State reports 620 new cases of COVID-19, 7 additional deaths – Press Herald

State health officials reported 620 new cases of COVID-19 on Wednesday and seven additional deaths as the current wave of transmission shows few signs of receding.

The seven-day case average stands at about 459, which is virtually unchanged from this time last month. Maine continues to see high case totals even as other states have seen downward trends, although some of that is tied to less testing in those states. Many southern states have seen testing slow way down.

According to the most recent data from the U.S. CDC’s, Maine seven-day case rate average is 241 per 100,000 people, which ranks 14th among all states but is well above the national rate of 139 cases per 100,000 people.

Wednesday’s high total comes on the heels of 882 cases reported for the three-day period from Saturday through Monday, which was a slight decrease from recent daily cases but in line with other weekend totals. In addition, 25 deaths were reported Tuesday, although all but six occurred earlier this month and were added following a routine review of all death certificates.

Since the pandemic began, there have been 102,469 confirmed or probable cases of COVID-19 in Maine and 1,154 people have died, according to data from the Maine Center for Disease Control and Prevention. Both remain among the lowest per capita of any state.

Hospitalizations declined slightly Wednesday to 209, including 74 in critical care and 34 on ventilators, but they remain at an elevated level even though the national trend has been downward. The seven-day average number of hospitalizations in the U.S. is 46,777, according to the U.S. CDC. That’s a decrease of 11 percent over the previous seven-day period and roughly half the average seen in early September when the delta surge was gripping most states.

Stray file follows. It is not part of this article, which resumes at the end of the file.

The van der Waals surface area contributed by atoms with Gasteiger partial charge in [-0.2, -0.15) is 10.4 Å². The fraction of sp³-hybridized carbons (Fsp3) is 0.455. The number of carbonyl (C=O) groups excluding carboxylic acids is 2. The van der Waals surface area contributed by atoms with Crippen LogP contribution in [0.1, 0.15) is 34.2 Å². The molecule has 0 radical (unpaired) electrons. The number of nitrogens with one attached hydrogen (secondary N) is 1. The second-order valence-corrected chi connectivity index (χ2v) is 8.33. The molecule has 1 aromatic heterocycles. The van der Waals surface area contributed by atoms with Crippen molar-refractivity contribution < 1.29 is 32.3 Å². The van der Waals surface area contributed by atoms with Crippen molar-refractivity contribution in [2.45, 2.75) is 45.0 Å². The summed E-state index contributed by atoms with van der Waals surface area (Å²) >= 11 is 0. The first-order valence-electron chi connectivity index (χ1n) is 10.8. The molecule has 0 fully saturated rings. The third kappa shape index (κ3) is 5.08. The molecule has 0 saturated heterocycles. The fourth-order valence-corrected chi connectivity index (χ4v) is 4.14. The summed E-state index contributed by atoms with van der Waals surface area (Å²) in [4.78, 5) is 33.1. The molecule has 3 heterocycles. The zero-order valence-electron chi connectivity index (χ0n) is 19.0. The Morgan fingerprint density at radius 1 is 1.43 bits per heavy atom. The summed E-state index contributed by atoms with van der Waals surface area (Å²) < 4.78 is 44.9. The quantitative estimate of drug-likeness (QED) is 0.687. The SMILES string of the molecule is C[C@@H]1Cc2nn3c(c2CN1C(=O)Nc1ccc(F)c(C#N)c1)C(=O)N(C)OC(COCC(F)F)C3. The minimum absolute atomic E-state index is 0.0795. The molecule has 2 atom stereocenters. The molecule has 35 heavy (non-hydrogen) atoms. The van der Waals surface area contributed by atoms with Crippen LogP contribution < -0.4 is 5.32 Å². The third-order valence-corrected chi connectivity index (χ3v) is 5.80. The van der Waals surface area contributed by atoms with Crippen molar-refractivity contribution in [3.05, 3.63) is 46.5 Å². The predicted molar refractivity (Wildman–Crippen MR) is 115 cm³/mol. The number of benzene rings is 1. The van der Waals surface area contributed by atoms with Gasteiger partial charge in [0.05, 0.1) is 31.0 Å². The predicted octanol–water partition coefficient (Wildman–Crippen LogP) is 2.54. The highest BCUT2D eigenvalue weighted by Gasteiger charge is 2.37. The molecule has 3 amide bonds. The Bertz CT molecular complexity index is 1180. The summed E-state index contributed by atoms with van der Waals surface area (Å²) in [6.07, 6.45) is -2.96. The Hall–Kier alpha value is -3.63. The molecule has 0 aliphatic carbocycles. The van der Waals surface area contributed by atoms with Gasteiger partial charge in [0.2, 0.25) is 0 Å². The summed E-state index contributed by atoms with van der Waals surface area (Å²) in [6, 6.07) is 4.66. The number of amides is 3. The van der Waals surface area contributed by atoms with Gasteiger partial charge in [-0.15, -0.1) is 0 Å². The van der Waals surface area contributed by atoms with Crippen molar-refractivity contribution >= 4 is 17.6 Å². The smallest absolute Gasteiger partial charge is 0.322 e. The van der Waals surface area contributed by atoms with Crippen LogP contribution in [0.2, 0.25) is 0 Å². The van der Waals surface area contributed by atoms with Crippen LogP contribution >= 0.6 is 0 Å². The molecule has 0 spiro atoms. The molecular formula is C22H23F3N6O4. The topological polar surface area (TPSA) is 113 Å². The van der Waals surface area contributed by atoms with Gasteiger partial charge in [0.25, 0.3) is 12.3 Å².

Those hospitalized with COVID-19 have overwhelmingly been unvaccinated or vaccinated but older and with other serious health conditions.

In Maine, health care providers have been forced to adapt to not only an increased number of COVID patients but ongoing workforce challenges.

On Tuesday, officials with MaineHealth, the parent organization of Portland’s Maine Medical Center and other hospitals, said roughly one-third of all elective surgeries are being delayed, and there is a backlog of 1,500 procedures. Other hospitals also have cut back on some services temporarily.

“It will get worse in terms of some of those delays. There’s not an easy solution, or easy end in sight,” said Dr. Joan Boomsma, MaineHealth’s chief medical officer.

Maine CDC director Dr. Nirav Shah is scheduled to host a media briefing at 2 p.m. on Wednesday.

As for vaccinations, the pace has accelerated in Maine this week now that all three vaccines – Pfizer, Moderna and Johnson & Johnson – have been approved for additional, or booster, doses.

As of Wednesday, Maine has administered 915,285 final doses of vaccine, which accounts for 68.1 percent of all residents and 77.3 percent of those 12 and older who are eligible. Additionally, 78,99 8people have gotten third doses thus far, according to the CDC.

By next week, the Pfizer vaccine could be approved for children ages 5 to 11.

Although Maine’s overall vaccination rate is high, there are still pockets of the state with large numbers of unvaccinated individuals.

This story will be updated 


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